Friday, October 19, 2012

Optimism Vs. Engagement

Just when I think I know something about Life, a deeper truth comes along and sets me to reeling.

In my last post, I presented all of the wonderful signs of the season as evidence that there are many more great things to look forward to as Time moves along in its great cycle. The very next day, as we got on our bike to ride to school, my daughter, F, enthused:

"I can't wait until today!"

I think this is the Zen Stick that Jane writes about from time to time.

I turned to F, as best as I could from my bike saddle, and started to correct her. "But it's already today...." But she was right. Optimism for the future is a good thing, but how much better is it to be 100% engaged in the here-and-now?

That girl never ceases to amaze me. She has this inner light that refuses to be ignored, that touches everyone she comes into contact with. I try to have a positive impact on the world around me, but I still have a lot to learn. I'm reminded of these lyrics:

I had a match, but she had a lighter.
I had a flame, but she had a fire.
I was bright, but she was much brighter.
I was high, but she was the sky.
 -- Cake: Mexico

I am privileged to be surrounded by lots of people that are so incredibly smart, talented, bold, enthusiastic, caring... But there was a time when I would never have guessed that a six-year-old would be the most inspiring person I've ever met.

Monday, October 15, 2012

Firsts of the Fall

The first Saturday morning bike ride in sub-40° temperatures and overcast skies. Convincing yourself that as long as you make it out the door, it counts as a workout. Bundled up in at least two layers from head to toe, telling yourself that it's not really that cold. You just have to acclimate to the cooler weather. Getting home 30 miles later with thoroughly frozen hands that thaw to burning pinpricks. A well-deserved cup of tea and a hot shower.

The first pile of leaves raked up from the ash tree that has gone from green to golden seemingly overnight. The kids jumping in, heaping the leaves around themselves; tossing handfulls up in the air and laughing as the leaves shower back down, sticking to sweaters and hair. Thinking maybe you should be trying to capture it all on video, but unwilling to tear yourself away from just being in this moment.

The first hike with snowflakes drifting down at the trail head. A few miles of distance and one or two thousand feet of elevation later, the snow is knee-deep in places. Facing into the wind, you half-wish for goggles and a balaclava. But the slight stinging of the driving snow is just the mountains' way of teasing you, telling you that you're always welcome to come visit as long as you're willing to accept their house rules.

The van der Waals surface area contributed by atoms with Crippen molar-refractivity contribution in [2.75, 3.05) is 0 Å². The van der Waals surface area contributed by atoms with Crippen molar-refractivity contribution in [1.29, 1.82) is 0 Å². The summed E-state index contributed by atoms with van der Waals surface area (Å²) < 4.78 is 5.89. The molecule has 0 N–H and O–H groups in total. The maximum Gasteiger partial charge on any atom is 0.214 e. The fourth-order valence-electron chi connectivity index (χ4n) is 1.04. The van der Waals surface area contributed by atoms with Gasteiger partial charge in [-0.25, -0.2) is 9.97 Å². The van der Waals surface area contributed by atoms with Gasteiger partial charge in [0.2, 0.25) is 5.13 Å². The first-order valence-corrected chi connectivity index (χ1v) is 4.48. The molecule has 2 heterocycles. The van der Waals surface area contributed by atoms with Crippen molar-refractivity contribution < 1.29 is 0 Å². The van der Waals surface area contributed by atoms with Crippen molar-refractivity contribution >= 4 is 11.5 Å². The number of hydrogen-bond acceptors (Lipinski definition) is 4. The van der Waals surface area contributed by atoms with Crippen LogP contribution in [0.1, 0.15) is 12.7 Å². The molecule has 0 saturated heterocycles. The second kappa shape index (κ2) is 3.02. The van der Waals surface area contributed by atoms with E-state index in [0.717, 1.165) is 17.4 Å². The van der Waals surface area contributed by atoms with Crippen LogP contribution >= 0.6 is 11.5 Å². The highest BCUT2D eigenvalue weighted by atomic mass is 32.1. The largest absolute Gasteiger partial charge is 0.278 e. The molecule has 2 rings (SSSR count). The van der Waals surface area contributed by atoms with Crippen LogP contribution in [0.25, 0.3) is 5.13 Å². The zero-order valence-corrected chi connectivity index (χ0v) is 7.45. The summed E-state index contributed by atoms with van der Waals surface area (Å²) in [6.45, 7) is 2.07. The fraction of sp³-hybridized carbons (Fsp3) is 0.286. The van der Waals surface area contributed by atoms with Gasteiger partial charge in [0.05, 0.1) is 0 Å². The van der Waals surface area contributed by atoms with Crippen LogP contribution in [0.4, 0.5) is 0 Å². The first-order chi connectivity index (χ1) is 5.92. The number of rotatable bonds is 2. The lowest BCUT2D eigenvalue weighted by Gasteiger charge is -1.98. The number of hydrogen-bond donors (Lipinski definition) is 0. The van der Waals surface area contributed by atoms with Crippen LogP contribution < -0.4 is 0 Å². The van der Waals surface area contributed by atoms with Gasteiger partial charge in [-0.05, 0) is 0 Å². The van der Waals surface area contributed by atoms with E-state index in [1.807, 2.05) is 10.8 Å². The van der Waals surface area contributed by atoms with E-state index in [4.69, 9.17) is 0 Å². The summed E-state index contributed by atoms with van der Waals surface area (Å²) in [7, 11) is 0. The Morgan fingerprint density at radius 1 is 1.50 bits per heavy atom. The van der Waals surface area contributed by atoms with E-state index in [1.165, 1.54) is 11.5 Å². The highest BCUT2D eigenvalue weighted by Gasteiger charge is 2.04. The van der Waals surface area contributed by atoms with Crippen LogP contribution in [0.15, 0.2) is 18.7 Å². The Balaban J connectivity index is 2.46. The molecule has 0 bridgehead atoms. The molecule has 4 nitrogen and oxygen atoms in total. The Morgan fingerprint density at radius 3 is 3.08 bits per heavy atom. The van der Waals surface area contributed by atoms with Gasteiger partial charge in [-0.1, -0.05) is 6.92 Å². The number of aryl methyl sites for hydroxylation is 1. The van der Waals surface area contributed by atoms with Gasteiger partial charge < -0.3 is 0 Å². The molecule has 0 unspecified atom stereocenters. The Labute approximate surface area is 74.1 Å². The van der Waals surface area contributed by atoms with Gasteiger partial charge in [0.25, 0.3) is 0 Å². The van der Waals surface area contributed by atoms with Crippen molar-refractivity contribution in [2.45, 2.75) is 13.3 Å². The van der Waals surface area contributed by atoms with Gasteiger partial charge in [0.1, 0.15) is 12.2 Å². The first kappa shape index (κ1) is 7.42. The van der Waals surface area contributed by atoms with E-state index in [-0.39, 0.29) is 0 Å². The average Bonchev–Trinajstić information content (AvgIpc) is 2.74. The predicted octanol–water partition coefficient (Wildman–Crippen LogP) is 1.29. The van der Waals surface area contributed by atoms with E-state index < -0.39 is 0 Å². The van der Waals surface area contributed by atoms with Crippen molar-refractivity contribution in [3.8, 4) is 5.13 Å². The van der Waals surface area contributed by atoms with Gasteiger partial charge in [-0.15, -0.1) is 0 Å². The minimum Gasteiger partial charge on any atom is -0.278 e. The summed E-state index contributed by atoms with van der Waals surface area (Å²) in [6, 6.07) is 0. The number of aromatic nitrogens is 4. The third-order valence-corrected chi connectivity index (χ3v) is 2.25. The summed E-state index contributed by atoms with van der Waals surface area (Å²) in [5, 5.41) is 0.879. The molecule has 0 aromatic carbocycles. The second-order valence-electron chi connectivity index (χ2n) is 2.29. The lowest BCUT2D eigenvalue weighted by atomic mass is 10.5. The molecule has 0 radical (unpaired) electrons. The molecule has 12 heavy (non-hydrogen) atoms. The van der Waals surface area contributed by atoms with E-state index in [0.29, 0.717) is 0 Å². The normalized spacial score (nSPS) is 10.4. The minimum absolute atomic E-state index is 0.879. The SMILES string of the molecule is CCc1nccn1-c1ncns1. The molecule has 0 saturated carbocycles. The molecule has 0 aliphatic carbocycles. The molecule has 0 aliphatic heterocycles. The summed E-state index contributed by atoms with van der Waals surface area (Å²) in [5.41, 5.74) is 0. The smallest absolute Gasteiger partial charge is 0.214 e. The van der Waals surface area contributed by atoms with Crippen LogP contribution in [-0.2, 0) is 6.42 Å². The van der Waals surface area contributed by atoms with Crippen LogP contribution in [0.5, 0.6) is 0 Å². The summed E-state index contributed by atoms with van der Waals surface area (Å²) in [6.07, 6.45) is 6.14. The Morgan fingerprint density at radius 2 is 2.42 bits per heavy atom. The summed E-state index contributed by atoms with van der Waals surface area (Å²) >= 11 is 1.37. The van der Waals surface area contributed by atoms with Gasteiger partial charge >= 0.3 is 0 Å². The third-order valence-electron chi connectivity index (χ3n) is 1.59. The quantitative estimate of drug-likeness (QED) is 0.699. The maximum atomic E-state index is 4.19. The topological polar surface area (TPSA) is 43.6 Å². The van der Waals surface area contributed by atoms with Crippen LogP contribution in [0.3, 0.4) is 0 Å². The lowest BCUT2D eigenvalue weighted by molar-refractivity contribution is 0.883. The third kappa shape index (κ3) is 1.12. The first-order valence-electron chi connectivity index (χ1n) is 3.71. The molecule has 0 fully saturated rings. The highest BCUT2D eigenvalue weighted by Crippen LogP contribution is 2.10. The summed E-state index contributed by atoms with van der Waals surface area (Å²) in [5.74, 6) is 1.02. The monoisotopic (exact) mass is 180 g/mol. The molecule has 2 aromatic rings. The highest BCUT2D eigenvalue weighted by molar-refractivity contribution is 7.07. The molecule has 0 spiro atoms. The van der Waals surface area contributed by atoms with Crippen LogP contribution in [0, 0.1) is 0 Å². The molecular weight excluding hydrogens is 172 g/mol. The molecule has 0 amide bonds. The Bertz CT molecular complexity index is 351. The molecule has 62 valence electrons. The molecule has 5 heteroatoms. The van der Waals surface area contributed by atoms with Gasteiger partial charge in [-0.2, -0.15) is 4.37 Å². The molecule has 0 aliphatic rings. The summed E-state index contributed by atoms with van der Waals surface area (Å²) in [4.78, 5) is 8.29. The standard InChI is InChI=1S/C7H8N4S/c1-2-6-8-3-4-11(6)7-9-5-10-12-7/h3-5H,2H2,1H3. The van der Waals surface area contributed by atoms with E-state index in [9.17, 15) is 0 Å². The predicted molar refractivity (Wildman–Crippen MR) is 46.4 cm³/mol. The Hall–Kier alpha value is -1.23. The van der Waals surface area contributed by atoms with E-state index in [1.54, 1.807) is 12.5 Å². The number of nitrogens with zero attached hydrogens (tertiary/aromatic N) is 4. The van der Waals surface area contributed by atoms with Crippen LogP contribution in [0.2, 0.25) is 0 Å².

Times of change are a reminder of the richness of experience that awaits us. After a summer full of sunshine, shade trees, and summits, it wouldn't do to forget or take for granted that we're surrounded by wonders that are subject to the slow rhythms of time. The turning of seasons reminds us not to mourn the days that have passed, but to celebrate days yet to come.

Monday, October 8, 2012

Review (and gift): Knocking 'Round the Rockies

I recently finished reading a great little book: Knocking 'Round the Rockies by Ernest Ingersoll. It is the account of the author's work in the Rocky Mountains of Colorado and Wyoming with the United States Geological and Geographical Survey of the Territories in 1874 and 1875.

In recounting his experiences and adventures, Ingersoll waxes poetic, scientific, historic, comic with an engaging rapidity. There are anecdotes of Indian battles and trouble with mules; histories of Denver and other towns he visited; details of the operation and economics of the 19th-century mining industry; and many interesting social and linguistic observations may be made in the reading.

Here are a few of my favorite passages:

There is no possible desolation greater than these lofty peaks show - fastnesses where winter is supreme and chaos retains a foothold upon the earth - fragments of a primeval and Arctic world dotting the fair expanse of tempered nature below.

 "That reminds me," laughed Mr. Wilson, "of a funny thing that happened once in Nevada. Coming back from a mountain one day, we surprised a bear and shot at him, but missed him, and he ran off very lively. We followed along and chased him right through camp. There were only a Mexican and the cook there, and they, seeing the bear run by, started after - the Mexican on the horse with an old army pistol, and the cook with nothing but his rolling-pin. The bear got away, but what that fellow proposed to do with the rolling-pin was more than he or I could tell."

 I can no more express with leaden types the ineffable, intangible ghost and grace of such an experience than I can weigh out to you the ozone that empurples the dust raised by the play of the antelopes in yonder amethyst valley. Moses need have chosen no particular mountain whereupon to receive his inspiration. The divine Heaven approaches very near all of these peaks.

Not only do I recommend this book, but I have the rare chance to give it to all of you. Kind of. It's available for free via Google Books! So curl up by the campfire with a pipe and your laptop or tablet and enjoy this glimpse of the Rocky Mountains as they were some 138 years ago.